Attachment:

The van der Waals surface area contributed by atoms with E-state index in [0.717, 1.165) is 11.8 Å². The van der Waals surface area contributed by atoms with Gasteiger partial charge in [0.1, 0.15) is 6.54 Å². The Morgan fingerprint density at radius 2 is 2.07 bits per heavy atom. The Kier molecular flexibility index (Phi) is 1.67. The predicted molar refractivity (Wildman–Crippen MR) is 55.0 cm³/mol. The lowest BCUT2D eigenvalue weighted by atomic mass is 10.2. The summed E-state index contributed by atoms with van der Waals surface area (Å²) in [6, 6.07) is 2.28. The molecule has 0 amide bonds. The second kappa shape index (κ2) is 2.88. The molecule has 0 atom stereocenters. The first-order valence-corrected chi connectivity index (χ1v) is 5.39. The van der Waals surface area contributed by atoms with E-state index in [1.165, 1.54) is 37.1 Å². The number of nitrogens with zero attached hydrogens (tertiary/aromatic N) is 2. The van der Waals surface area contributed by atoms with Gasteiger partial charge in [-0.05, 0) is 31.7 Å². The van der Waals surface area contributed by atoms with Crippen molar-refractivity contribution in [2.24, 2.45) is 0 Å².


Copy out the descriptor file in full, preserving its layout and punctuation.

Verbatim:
The van der Waals surface area contributed by atoms with E-state index in [0.717, 1.165) is 11.8 Å². The van der Waals surface area contributed by atoms with Gasteiger partial charge in [0.1, 0.15) is 6.54 Å². The Morgan fingerprint density at radius 2 is 2.07 bits per heavy atom. The Kier molecular flexibility index (Phi) is 1.67. The predicted molar refractivity (Wildman–Crippen MR) is 55.0 cm³/mol. The lowest BCUT2D eigenvalue weighted by atomic mass is 10.2. The summed E-state index contributed by atoms with van der Waals surface area (Å²) in [6, 6.07) is 2.28. The molecule has 0 amide bonds. The second kappa shape index (κ2) is 2.88. The molecule has 0 atom stereocenters. The first-order valence-corrected chi connectivity index (χ1v) is 5.39. The van der Waals surface area contributed by atoms with E-state index in [1.165, 1.54) is 37.1 Å². The number of nitrogens with zero attached hydrogens (tertiary/aromatic N) is 2. The van der Waals surface area contributed by atoms with Gasteiger partial charge in [-0.05, 0) is 31.7 Å². The van der Waals surface area contributed by atoms with Crippen molar-refractivity contribution in [2.24, 2.45) is 0 Å².